March 25, 2007

Atheist Revolution Criticized by Atheists

I recently installed StatCounter, making it easy to explore how visitors are finding this blog. After noticing a few visits from Goosing the Antithesis, I decided to check it out. To my surprise, I found this post in which I was characterized as someone who "would try to stop everyone else from having a good time" and as seeking to "temper everyone into falling into step for an 'atheist movement' which does not exist." Is this how I am perceived among atheists? I certainly do not see myself this way, so I wonder what I might have written to give this impression.

I am used to receiving everything from bible quotes to personal attacks from a handful of Christian extremists, even though most Christians who comment here or e-mail me directly have been civil, polite, and downright thoughtful. What I am not used to is what I believe is unfair criticism from within the atheist community. That is not to say that I expect to always agree with other atheist bloggers or for them to agree with me. Disagreements are to be expected and are often helpful in expanding the perspective of both sides, or at least stimulating critical thought. Still, this caught me off guard.

The post which was referenced on Goosing was this one. Naturally, I went back and read it again, worried that I must have inadvertently said something I'd forgotten about. My use of quotes did imply that I am skeptical about any sort of new atheism. As I've said previously, all this phrase means to me is that the media has suddenly decided that we are worthy of attention. I reject the notion that this new atheism is meaningfully different from the atheism most of us have affiliated with for decades. Does this mean that I don't want others to have fun or embrace atheism? Of course not.

I then asked a question which seems relevant, "If we become too aggressive, don't we run the risk of becoming the very fundamentalists we oppose?" Notice the question mark on the end. I asked this as a thought-provoking question. That is, this was not my claim. In fact, this was an intentional device to set the reader up for what would come next - my argument that there is no such thing as fundamentalist atheism or militant atheism. This was my claim.

In the final section of the post, I explored the possibility of atheist extremism. I suggested that this concept at least appears meaningful in the sense that it is possible to imagine an atheist extremist. I then specifically excluded those most commonly associated with the new atheism from consideration as extremists, noting that they did not come close to the characterization of atheist extremists I offered.

I asked the author of the Goosing post, Francois Tremblay, about this apparent misunderstanding. He indicated that he had not actually read my post before labeling me this way but that someone named Alison had and that she assured him that I was "one of those people." I had no idea who Alison might be, but I think I may have figured it out. I am guessing that Alison was one of those who commented on my original post.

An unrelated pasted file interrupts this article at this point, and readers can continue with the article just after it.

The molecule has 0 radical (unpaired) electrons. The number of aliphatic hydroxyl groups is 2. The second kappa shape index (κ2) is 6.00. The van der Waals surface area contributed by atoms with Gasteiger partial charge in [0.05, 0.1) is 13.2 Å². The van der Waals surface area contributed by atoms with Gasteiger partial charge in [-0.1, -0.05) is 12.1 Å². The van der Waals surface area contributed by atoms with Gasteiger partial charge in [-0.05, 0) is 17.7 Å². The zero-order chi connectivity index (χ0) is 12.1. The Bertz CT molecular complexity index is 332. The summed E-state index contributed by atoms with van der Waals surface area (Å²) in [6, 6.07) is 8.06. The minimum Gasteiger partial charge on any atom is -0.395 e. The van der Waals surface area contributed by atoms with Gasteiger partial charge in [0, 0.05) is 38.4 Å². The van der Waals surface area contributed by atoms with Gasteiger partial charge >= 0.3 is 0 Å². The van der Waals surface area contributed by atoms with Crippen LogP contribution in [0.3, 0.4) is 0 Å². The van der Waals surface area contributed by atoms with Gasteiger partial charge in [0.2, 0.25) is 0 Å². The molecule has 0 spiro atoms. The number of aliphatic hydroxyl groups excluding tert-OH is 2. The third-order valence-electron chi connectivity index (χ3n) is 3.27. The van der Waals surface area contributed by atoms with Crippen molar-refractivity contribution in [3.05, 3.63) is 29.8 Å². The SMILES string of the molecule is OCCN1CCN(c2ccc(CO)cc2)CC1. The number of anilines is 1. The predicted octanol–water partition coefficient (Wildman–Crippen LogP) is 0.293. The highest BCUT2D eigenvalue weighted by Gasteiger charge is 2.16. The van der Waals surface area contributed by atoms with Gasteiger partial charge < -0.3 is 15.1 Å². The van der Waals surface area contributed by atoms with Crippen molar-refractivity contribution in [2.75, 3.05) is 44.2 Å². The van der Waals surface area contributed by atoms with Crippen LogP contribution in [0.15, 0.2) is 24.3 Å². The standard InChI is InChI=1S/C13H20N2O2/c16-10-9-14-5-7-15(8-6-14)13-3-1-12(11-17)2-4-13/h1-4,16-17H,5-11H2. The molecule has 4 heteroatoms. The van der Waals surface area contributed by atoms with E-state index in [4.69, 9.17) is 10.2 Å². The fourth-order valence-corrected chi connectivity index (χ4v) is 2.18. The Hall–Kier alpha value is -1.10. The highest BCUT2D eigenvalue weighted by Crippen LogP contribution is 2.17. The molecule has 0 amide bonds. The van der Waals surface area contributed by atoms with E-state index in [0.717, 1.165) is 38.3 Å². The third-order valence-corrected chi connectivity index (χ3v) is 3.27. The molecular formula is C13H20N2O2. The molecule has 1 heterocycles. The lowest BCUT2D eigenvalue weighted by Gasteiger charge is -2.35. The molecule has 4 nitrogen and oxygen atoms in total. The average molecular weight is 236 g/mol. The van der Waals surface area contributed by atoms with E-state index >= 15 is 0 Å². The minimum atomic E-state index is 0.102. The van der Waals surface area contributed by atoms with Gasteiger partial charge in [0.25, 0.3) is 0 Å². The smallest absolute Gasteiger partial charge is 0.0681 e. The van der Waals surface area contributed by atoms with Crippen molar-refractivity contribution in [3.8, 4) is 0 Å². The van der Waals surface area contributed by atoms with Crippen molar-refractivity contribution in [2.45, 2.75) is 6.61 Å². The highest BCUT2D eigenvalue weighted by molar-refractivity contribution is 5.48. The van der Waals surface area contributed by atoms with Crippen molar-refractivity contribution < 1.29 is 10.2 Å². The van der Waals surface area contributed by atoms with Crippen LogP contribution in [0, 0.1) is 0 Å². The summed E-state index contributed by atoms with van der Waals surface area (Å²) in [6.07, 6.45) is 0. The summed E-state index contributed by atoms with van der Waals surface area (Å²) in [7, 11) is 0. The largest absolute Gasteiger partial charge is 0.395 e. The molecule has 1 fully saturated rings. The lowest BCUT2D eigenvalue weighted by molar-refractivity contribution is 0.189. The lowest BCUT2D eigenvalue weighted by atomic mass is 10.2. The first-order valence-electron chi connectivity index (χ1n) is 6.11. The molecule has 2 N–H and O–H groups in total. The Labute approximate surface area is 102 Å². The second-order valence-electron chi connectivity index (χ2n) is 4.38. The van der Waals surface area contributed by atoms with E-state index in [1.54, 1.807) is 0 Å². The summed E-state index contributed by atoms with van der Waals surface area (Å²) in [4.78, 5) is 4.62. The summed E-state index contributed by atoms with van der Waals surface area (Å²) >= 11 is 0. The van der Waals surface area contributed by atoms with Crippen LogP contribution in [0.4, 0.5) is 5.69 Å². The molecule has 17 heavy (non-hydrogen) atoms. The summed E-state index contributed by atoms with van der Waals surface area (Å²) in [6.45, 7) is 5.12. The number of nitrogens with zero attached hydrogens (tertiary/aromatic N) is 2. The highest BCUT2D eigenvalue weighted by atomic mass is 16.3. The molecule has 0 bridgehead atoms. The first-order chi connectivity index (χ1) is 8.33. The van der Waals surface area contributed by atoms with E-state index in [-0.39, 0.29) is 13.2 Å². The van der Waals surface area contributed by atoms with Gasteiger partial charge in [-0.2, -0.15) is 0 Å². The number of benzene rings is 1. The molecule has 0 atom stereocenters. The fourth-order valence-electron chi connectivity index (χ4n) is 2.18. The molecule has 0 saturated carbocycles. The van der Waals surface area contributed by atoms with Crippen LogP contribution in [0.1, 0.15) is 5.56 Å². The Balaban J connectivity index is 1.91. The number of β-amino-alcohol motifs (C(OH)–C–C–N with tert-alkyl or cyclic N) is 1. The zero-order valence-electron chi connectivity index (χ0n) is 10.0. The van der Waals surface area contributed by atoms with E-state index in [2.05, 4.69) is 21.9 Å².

There was an Alison who commented, however, I cannot for the life of me figure out the relationship between the content of her comment and the content of my post. I can only guess that she was responding to another comment rather than to what I had written and somehow presented this to Tremblay as if I had said it. She said, "I disagree strongly that we should monitor others' behavior because they share that little thing in common with us." I'm not sure what my post said that could have prompted this comment. She goes on to say, "Trying to censor others' behavior in order to 'make atheists look good' doesn't make any sense to me." I agree, but again, I'm not sure where I said anything that would suggest otherwise. The rest of her comment suggests that she has little interest in contemporary psychological theories of thought and emotion. That is certainly her right. How people think about their world may be irrelevant with regard to truth, but it is certainly relevant to belief. Personally, this is an unending source of fascination to me - understanding how the mind works to permit the irrational beliefs which are so common among our fellow citizens.

I believe that Tremblay's criticism of me, based on a post he admits to not having read, is unwarranted. I can easily identify posts I have written arguing against each of the fallacies of which I am supposedly guilty of committing. I trust that you will let me know if I am wrong and if I am truly coming across as someone who "would try to stop everyone else from having a good time" and someone who wants to "temper everyone into falling into step for an 'atheist movement' which does not exist."

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